The dance floor at the 10th anniversary of the Dark Season Blues Festival. (Kristina Blixt )
LONGYEARBYEN, Norway — The village of Longyearbyen lies at a latitude of 78 degrees N. To get an idea of just how far north that is, go to Point Barrow on the top edge of Alaska and then continue into the ice toward the pole for 500 more miles or so. There are plenty of reasons to sing the blues up here. Not only is it cold, it is home to roughly 3,000 polar bears. The bears eat only meat, and we are on the menu. In fact after a series of fatal attacks, it is now against the law to leave town limits without a gun.
This year marked the 10th anniversary of the Dark Season Blues Festival. Sixteen bands (eight from the U.S.) descended recently on the small mining town of a little more than 2,000 for four days. It is all timed to mark the onset of arctic winter. They don't sing about it in Mississippi, but if their sun went down in October and didn't come up again until mid-February, they probably would.
For the first time the festival kicked off with an opening ceremony. Just before 6 p.m. the community center's theater had about 300 people sitting patiently and waiting for the ceremonies to begin.
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Anne Grethe came down off Larsbreen glacier in the afternoon darkness, a .308 bolt-action Ruger over her shoulder. In her late 50s with neatly braided gray hair hanging down her back, she took off her boots and proclaimed in perfect English, "I haven't missed a gig for five years."
There were a few boring speeches to start off, mostly in Norwegian with the odd word in English to thank the international performers. Then there was music, and lots of it. Rita Engedalen, the Norwegian winner of the 2012 European Blues challenge, kicked it all off with a couple of duets accompanied by her guitarist, including a haunting version of her ballad "Yellow Moon."
It was the next artist, however, Grainne Duffy, who knocked off all the icicles. Duffy is Ireland's answer to Bonnie Raitt but a little angrier: It's blues with hobnail boots on. The audience didn't move, they're Norwegian, thank you, but you could see on their faces they were delighted. In the end eight acts, running through a few songs each, played a free concert for an hour and a half.
Given that the place was founded in 1906 by American coal miner John Munroe Longyear (byen means town in Norwegian), the blues is a logical choice for the culture up here. Indeed, two of the bands at the festival are local to the tiny village, including the fabulously named Howlin Huskies. It's foot-tappin', easy to appreciate, and they love to dance to it — couple-dance, arm-in-arm stuff.
The town has one main street. It starts down at the big hotel and continues inland past the small hospital, the community center, supermarket, post office, etc. The hotel and three of the bars along a quarter-mile stretch of this road host most of the festival's gigs. A huge building about a mile beyond functions as a seasonal nightclub on Friday and Saturday nights.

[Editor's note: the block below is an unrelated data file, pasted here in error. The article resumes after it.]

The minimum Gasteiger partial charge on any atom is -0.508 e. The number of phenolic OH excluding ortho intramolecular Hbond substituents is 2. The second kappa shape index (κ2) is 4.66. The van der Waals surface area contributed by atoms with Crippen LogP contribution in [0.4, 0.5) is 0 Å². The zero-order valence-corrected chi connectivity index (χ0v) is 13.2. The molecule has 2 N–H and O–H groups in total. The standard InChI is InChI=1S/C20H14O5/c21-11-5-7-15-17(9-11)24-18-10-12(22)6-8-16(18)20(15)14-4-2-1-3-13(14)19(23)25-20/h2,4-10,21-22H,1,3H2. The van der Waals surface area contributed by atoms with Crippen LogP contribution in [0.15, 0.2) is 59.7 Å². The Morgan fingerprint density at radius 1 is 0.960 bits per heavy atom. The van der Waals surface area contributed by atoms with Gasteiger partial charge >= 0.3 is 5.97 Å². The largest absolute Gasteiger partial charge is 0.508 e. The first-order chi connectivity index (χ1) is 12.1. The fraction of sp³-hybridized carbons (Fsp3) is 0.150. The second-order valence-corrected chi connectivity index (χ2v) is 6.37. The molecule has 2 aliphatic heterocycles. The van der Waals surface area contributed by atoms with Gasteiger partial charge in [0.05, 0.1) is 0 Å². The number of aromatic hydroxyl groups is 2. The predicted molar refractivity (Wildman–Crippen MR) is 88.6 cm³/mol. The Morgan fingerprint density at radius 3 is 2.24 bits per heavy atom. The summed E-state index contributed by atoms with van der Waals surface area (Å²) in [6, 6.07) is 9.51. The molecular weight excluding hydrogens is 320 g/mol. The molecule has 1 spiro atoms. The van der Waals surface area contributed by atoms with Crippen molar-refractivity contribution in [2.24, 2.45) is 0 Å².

The main event on Saturday takes place there, but locals point out that people have frozen to death walking back to save money on a taxi. Opening night is a mild 2 degrees Fahrenheit, however, so the walk to the next venue from the community center proves not to be fatal. The heat inside the bar is a different story.
Longyearbyen Blues Society had 56 members at last count, yet each concert had upward of 200 people, even when three gigs ran concurrently. The pubs were often full before 6 p.m. for music programs starting at 9. People love music here, and for many that means American music.
Locals can recite chapter and verse on back catalogs of Joe Louis Walker or Jimmy Reed. They also speak English better than your second-grade teacher. From Thursday to Sunday this little village just north of nowhere rocks or rather blueses.
The older gang dominates the dance floors, harking back to their youth and the dansbandmusik that commanded the Scandinavian scene in the '60s and '70s. There were concerts for the kids in the schools during the day, a gig in a mine and blues lunches. On Saturday the big nightclub just out of town ran six bands upstairs and six down. Sunday saw a three-act performance in the church, followed by a heaving, open-mike, free-for-all in the big hotel.
New York Blues Hall of Famer Dave Fields, who after four days was looking a bit like the aquavit might be just as dangerous as the polar bears, summed it up. Fields came here for the first time in 2009 and has appeared every year since, not just performing but also taking on the role of informal U.S. compère: "There is something special about this place. It's a whole different world, a whole different atmosphere."
As they rolled up the mike cables from the last blues performance, on the other side of the village decorations were going up in front of the community center, celebrating the town council's 10th anniversary. After that, later in the month, there would be a jazz festival. At Christmas they're inviting the nearby Russian settlement's children over for an elementary school choir concert.
They may have lots of reasons to sing the blues this far north, but there is always something to look forward to. After all, it will be light again in a few months.
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